By Nani Lawrence
Almost every week, a New Mexico State University student organization gathers at a corner-house on Bellamah Drive for a home-cooked meal, socializing, and to discuss Bible passages. After the hour or so it takes to prepare the potatoes, the corn, the meat, the squash, and the from-scratch tortillas, the group gathers in the living room. Jacob Reta, also known as Bearfoot, asks them to bow their heads as he thanks God for the food they are about to eat and the people who expended the effort to make it.
As a Native American student, Reta has not had an easy life, in his village of Tortugas or in college.
“A lot of Native students (at New Mexico State University) are probably the first generation to attempt to go to college, or even graduate high school for that matter,” Reta says. “It’s a huge culture shock.”
Statistics from the National Indian Education Association indicate that the high school dropout rate for these students is at seven percent.
“Native people don’t participate effectively in the American educational system at all levels,” says Native scholar and New Mexico State University anthropology professor Donald Pepion. He specializes in the Blackfoot Nation of Montana, consisting of four tribes.
Across the country, university retention efforts have focused on negative things, such as dropout rates. Pepion feels they should focus more on positive aspects of having students from these Native cultures on their campus.
“It hasn’t been said, but I know in our hearts we want to change (the dropout rate),” Bearfoot says.
Nations was founded in 2004 by Donnie and Renee Begay, former members of Crusade for Christ and Destino. They really wanted to create something tailored to their Native culture, Donnie Begay says.
“We began the group in hopes of helping Native students, and do so through learning about faith,” Begay says. “(My wife and I wanted a) space for Native American students to be who they are, to speak their languages, eat foods they miss from home, and learn about faith from a Native world view/perspective.”
During the biblical discussions, each member of Nations is able to share his or her own interpretation of passages.
An anthropological term Pepion mentioned was acculturation. It occurs when a dominant culture attempts to tailor a minority to its own ways, erasing the minority’s way of life. This group seems to be one way in which that effect is prevented.
Nations tries to provide a safe and loving home away from home for Native students.
“Not just Native students, but freshmen in general are to themselves, in Garcia (Hall). We’re here for you, let us show you how we can love you,” Bearfoot said.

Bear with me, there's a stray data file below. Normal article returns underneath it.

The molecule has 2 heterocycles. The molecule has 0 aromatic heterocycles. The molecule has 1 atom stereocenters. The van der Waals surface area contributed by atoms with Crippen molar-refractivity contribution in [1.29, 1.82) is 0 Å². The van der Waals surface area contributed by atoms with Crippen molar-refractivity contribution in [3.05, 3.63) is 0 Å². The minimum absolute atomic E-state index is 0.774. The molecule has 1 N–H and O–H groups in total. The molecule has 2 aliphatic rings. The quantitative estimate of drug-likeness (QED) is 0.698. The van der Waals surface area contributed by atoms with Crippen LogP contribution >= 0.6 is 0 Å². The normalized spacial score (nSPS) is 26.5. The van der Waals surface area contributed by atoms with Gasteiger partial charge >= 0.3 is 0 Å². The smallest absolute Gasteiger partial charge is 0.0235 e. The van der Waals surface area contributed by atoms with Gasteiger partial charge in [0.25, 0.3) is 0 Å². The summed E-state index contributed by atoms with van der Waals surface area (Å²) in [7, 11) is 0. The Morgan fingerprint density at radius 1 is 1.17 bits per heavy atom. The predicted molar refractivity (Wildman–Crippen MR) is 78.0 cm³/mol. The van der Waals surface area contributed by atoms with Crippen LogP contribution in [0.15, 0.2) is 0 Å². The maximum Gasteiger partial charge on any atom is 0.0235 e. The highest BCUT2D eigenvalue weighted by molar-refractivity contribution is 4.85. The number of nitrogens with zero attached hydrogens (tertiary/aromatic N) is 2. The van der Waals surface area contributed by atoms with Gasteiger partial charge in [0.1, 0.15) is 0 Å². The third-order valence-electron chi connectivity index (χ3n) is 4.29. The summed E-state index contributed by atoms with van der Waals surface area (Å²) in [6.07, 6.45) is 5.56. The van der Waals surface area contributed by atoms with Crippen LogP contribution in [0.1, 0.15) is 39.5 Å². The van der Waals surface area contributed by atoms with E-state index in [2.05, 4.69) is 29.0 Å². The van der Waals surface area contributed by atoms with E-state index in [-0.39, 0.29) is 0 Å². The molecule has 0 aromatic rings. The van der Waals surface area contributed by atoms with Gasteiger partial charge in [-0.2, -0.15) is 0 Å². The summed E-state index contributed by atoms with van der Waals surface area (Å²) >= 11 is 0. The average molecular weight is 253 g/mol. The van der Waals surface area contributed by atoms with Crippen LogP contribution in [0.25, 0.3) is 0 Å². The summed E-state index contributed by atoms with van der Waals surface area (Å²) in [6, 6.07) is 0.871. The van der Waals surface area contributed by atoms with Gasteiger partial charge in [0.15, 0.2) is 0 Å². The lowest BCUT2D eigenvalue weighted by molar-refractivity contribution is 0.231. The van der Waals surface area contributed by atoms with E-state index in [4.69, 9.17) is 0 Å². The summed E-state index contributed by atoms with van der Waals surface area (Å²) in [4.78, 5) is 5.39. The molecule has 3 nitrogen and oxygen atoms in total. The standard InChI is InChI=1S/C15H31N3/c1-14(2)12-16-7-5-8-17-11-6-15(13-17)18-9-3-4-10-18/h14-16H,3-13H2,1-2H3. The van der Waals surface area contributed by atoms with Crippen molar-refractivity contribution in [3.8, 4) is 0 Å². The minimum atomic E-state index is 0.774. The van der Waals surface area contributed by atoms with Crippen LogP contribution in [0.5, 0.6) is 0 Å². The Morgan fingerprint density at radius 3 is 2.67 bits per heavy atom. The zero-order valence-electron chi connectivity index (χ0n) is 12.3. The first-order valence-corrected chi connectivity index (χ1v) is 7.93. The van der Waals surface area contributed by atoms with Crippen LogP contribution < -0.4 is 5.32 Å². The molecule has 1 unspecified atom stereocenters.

Reta says there is also a bit of a catch-22 about seeking out higher education as a Native person. Their families do want them to receive an education, to come back and better the reservation. But sometimes, these same people get the idea that, since they left, these students are “too good” for them, “city slicker,” “urban Indian,” he says.
There are many other things that affect Native Americans in higher numbers, from certain health conditions to police brutality, but one of the things that really upsets Reta was ignorance about the Native struggle.
One theory Pepion has about why this ignorance exists is because the history of the Native encounter with white, European settlers was not written from the Native perspective.
“For example, we want to celebrate (Christopher Columbus) as Americans, that he discovered this place. But that discovery brought a lot of things to North America,” including religious wars, he says.
The members of Nations, mostly Navajo and Pueblo, share a common background. They can understand each other.
Nations adviser Ashen Schumpelt grew up in the Four Corners area, so she had many Native friends. This put her in a good position to help these students.
“Leading others helps me grow in my own faith,” she says.
Begay says he feels Schumpelt is a great asset to the group. Not only does she add something they really needed with her own leadership, but she’s also been very helpful in finding Native student leaders to help sustain and grow this organization.
The most important thing Bearfoot credits Nations for, and Schumpelt in particular, is leading him on the best journey of his life.
This past summer, Reta was presented with the opportunity to volunteer in a village in Mongolia. Schumpelt really felt he should, but he wasn’t so sure. Raised both Catholic and ‘traditional’ Native, Bearfoot sought spiritual advice from her, and was told to follow God’s calling. Instead, God called on Reta to volunteer at the Boys and Girls Clubs’ Gates Camp in Denver.
Interacting with kids all day in an influential way felt great, he says. There was one child in particular who really grabbed his affections, a Native boy named Dominic. After receiving permission from both Dominic’s grandmother and the camp itself, they exchanged contact information, and talk on the phone every day.
“If I care about you, you’re family. And that kid is my little brother,” Bearfoot says.